- Associated Press - Monday, February 2, 2015

JEFFERSON CITY, Mo. (AP) - The Missouri State Highway Patrol has turned down a request for its troopers to help police in downtown St. Louis, the patrol’s leader told a Senate committee Monday.

Patrol Col. Ron Replogle said his agency doesn’t have the funding to use its officers to help patrol the city streets. St. Louis Police Chief Sam Dotson had asked the patrol for 10-12 officers who could work alongside city police as part of a response to a recent increase in violent crime.

Replogle told members of the Missouri Senate Appropriations Committee that he looked at the possibility of providing eight officers to work from now through summer. But he decided against it because of finances.

Dotson said he had hoped the Highway Patrol “would be able to get around budget issues” and find a way to help the city.

“It would have been a great opportunity for their agency and the officers of the Metropolitan Police Department to work side by side,” he said in a written statement released after the committee met.

Senate Appropriations Chairman Kurt Schaefer, a Columbia Republican who is running for attorney general, said St. Louis police need to address their own crime problems.

“The answer is to find a real solution, not to have the Highway Patrol be your Band-Aid and have the people of the state of Missouri pay for what is otherwise a lack of leadership in law enforcement in the city of St. Louis,” Schaefer said.

The city recorded 159 homicides in 2014, the highest total since 2008, and the crime surge has continued into 2015.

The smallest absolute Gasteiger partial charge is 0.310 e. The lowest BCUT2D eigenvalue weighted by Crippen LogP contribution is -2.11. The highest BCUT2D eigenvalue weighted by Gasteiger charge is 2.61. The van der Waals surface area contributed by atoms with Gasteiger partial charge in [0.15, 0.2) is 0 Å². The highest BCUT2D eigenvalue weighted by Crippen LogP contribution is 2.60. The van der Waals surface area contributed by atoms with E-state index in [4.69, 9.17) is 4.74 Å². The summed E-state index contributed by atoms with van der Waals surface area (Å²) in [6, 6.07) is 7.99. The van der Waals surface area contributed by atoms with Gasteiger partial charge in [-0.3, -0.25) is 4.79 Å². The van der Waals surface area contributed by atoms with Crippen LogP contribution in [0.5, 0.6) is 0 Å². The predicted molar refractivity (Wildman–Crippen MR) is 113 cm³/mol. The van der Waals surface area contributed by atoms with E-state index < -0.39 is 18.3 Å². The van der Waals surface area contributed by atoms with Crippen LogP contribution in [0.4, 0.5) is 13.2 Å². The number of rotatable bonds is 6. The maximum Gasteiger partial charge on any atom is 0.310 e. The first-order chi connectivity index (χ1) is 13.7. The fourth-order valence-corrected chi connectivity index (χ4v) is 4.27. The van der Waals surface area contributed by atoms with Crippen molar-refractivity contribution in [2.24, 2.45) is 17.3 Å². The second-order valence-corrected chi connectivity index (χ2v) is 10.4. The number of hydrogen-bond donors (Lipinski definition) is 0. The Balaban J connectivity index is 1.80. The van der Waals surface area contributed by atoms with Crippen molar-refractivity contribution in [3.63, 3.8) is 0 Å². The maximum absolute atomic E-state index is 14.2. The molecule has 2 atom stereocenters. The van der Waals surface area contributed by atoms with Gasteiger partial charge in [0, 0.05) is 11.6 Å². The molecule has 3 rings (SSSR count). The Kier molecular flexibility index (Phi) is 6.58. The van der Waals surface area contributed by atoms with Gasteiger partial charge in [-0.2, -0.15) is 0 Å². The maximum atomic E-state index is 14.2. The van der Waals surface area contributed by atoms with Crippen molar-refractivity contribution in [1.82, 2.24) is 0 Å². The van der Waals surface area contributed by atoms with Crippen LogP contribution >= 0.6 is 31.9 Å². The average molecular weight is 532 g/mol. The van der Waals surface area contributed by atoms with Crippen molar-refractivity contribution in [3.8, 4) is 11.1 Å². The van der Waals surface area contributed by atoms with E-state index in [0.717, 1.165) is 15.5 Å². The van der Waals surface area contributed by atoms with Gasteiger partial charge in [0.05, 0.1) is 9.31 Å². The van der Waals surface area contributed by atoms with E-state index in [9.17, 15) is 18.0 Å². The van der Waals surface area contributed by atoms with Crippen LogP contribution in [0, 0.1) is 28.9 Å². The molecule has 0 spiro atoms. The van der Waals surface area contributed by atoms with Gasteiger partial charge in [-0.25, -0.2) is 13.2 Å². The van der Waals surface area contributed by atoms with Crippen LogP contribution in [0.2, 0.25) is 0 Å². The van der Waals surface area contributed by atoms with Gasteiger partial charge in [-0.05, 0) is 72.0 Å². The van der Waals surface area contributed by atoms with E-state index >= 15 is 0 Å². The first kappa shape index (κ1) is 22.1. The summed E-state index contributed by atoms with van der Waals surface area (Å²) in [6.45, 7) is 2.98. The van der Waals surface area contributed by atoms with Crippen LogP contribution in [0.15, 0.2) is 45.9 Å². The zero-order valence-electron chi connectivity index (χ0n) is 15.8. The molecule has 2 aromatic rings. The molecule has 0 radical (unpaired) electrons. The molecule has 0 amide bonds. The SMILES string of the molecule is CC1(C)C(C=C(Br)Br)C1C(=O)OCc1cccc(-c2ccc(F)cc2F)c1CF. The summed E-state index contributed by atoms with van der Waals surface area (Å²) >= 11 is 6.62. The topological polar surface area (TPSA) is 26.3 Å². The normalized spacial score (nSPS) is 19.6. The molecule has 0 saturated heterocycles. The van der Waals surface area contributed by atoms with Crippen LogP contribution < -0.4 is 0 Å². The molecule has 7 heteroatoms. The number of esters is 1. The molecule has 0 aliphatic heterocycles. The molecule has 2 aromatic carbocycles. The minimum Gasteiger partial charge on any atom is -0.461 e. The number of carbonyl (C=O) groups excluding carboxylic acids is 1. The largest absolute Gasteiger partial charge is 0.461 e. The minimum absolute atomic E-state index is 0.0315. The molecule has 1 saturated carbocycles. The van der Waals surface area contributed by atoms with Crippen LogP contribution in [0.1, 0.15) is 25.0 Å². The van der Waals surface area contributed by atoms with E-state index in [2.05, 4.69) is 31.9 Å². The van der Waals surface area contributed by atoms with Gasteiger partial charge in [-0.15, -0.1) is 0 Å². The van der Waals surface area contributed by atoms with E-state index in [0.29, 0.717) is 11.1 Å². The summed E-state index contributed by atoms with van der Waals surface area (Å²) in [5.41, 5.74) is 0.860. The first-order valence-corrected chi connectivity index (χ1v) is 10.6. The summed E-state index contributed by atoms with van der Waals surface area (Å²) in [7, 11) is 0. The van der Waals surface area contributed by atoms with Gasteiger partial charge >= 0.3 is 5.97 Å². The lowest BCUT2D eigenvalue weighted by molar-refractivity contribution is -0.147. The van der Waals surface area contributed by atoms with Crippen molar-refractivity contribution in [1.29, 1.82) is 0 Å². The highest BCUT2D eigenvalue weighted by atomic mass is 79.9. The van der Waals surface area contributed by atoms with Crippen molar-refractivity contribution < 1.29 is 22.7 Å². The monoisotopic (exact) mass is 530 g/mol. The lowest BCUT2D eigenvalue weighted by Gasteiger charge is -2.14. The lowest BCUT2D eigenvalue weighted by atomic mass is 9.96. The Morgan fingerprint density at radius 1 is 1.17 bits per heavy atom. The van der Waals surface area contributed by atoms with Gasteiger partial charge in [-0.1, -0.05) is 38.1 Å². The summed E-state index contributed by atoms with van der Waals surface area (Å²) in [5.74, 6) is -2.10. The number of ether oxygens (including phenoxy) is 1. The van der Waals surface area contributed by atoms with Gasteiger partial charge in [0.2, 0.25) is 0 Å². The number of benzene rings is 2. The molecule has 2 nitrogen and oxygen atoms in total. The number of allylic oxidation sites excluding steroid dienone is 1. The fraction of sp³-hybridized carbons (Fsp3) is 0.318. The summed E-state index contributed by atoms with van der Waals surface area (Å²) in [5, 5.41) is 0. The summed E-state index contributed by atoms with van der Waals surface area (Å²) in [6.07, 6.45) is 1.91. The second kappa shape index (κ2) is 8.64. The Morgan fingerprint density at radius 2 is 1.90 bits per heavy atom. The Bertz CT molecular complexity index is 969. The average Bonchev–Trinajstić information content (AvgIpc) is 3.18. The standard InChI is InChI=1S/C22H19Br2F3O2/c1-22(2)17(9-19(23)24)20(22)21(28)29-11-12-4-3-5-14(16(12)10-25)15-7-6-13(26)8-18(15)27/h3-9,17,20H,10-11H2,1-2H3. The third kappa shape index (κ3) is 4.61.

Many of the shootings are in a relative few crime-ridden areas of north St. Louis, but downtown has seen a spike in violence, too. Last month, 19-year-old college student Bobby Christman was killed during an apparent robbery outside a downtown nightclub. Two people are in custody in Illinois on other charges, but have not been charged in the killing.

St. Louis is fighting back by adding 160 new officers, but they may not be on the street for two years by the time they are fully trained. Dotson said he’s come up with new ideas, too: increased use of officers on horseback, more “hot-spot” policing in high-crime areas, including downtown.

He said having patrol officers walk alongside city police downtown would send a message to would-be criminals, and it would make the community feel safer.

The idea was not without precedent. The patrol sometimes works in communities where disasters, such as tornadoes, occur. It also aided in anti-crime efforts in both Kansas City and St. Louis in the mid-1990s.


Salter reported from St. Louis. Associated Press writer Alan Scher Zagier contributed to this report from St. Louis.

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